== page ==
History and Culture
The story of the U.A.E. is both rich and colorful starting from the early history of the region and the people, the radical changes resulting from the discovery of oil, and the current profile of this exciting, rapidly changing country.
The U.A.E. Ministry of Information and Culture has commissioned a book, available online. The United Arab Emirates Yearbook provides wonderful insights and pictorial information about the country, its history and people.
The culture and traditions of the U.A.E. are firmly grounded in the Islamic heritage of the Arab region. Islam believes that there is only one God and that Prophet Mohammed (Peace Be Upon Him) is his messenger. The word "islam" means submission and refers to submission to God's will. It comes from the same root as the word for peace.
Islam refers to the religion; Muslim refers to those who practice the religion.
The Holy Qur'an (the book of Islam; "recitation") was revealed to the Prophet during a period of twenty three years from 609 to 632, the year of his death.
There are five pillars of Islam which all Muslims must follow:
Islam is a faith of positive action and a way of living as well as a belief system. Religion is an integral part of daily life for Muslims.
The Islamic holy day is Friday.
Muslims are required to pray five times daily, facing Mecca. The regular call to prayer can be heard through loudspeakers on the top of the minarets of mosques throughout the communities. People may pray at a mosque but you will also see people at prayer in other locations or even at the side of the road. It is courteous not to stare and to walk politely around their prayer rugs. You must not walk directly in front of a praying person.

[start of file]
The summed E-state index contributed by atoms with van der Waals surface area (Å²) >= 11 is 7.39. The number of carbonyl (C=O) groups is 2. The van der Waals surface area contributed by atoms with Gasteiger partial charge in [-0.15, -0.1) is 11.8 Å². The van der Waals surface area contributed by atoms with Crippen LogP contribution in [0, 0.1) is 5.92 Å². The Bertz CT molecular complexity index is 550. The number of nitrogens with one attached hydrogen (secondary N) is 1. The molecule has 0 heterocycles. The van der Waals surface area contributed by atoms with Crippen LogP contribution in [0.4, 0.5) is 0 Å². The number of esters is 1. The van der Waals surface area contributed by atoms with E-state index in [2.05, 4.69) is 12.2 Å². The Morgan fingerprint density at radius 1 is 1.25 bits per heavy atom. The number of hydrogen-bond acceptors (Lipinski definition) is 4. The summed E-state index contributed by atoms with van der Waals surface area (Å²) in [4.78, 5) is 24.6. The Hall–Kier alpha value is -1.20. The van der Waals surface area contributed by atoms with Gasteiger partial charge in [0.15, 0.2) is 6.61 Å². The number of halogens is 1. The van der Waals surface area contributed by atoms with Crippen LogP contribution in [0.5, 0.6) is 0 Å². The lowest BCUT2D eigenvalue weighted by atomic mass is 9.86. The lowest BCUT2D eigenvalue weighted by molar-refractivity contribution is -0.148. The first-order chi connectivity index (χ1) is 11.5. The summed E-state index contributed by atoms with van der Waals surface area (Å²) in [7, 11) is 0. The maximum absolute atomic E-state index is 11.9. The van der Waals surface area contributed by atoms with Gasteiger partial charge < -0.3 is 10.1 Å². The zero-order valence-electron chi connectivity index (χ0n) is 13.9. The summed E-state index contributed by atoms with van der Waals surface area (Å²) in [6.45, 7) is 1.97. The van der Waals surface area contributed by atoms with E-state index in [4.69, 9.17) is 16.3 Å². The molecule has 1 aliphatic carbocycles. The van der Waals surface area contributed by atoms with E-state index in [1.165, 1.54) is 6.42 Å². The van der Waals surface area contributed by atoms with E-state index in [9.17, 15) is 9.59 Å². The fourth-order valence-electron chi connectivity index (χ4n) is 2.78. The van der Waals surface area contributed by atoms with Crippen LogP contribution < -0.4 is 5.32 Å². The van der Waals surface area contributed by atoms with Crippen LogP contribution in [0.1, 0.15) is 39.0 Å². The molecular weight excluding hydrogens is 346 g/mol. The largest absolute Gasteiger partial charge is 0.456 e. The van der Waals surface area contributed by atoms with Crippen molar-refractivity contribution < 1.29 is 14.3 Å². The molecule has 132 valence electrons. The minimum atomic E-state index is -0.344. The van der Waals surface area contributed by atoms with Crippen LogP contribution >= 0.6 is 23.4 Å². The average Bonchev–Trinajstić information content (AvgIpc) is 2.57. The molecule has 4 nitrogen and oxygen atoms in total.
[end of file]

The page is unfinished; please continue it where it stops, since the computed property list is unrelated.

While the U.A.E. is a Muslim country, they are very tolerant of other religions and a diverse range of churches and places of worship can be found.
Ramadan is the month where Muslims commemorate the revelation of the Holy Qur'an.
During Ramadan (the exact dates move forward by approximately eleven days each year), Muslims do not eat or drink between sunrise and sunset. In the evening at sundown, the fast is broken with "iftar" (literally "break fast"). Visitors, including non-Muslims, may not eat, drink or smoke in public places during this time. Most restaurants are closed during the day, however some continue to operate with take-away or delivery service. Hotels continue to serve food to their guests, either in guest rooms or in a secluded area of the hotel. Additionally, the sale of alcohol is restricted to after sunset, many shops and parks open and close later, some office hours are reduced, and no dancing or live music is allowed.
It is a time when "day becomes night, and night becomes day". Ramadan tents are erected all over the cities and in hotels. People from all nationalities gather in the evenings to eat traditional Arabic food and sweets or to smoke shisha.
In 2011, the holy month of Ramadan is expected to begin on August 1st. It concludes with a three-day holiday, Eid Al Fitr celebrating the breaking of the fast.
Arabic is the official language of the U.A.E. English, Urdu and Hindi are widely spoken. Arabic is the official language of government and business (official documents are often in Arabic). However, English is predominantly spoken and used. You can function extremely well in the U.A.E. without learning a word of Arabic, although learning common greetings and phrases will be received with warmth. There are numerous language training programs and institutes to choose from.
Road signs are in both Arabic and English, as are menus and most printed materials.
The national or traditional dress for men is the dishdasha or khandura, an ankle length shirt, typically white. Dishdashas are usually worn with a white or red-checkered head cloth known as a gutra and a twisted black rope-like coil, the agal. Under the headdress is a skull cap (gafia).
The dress code for non nationals is much the same as in your own country. Out of respect for the local culture a somewhat higher level of modesty is recommended. Certainly, shorts, skirts, and short-sleeved shirts are quite acceptable. Tight or revealing clothing may be worn but may attract unwanted attention. Keep in mind that Abu Dhabi and Sharjah are more conservative than Dubai -- as are the more rural areas-- so dress accordingly.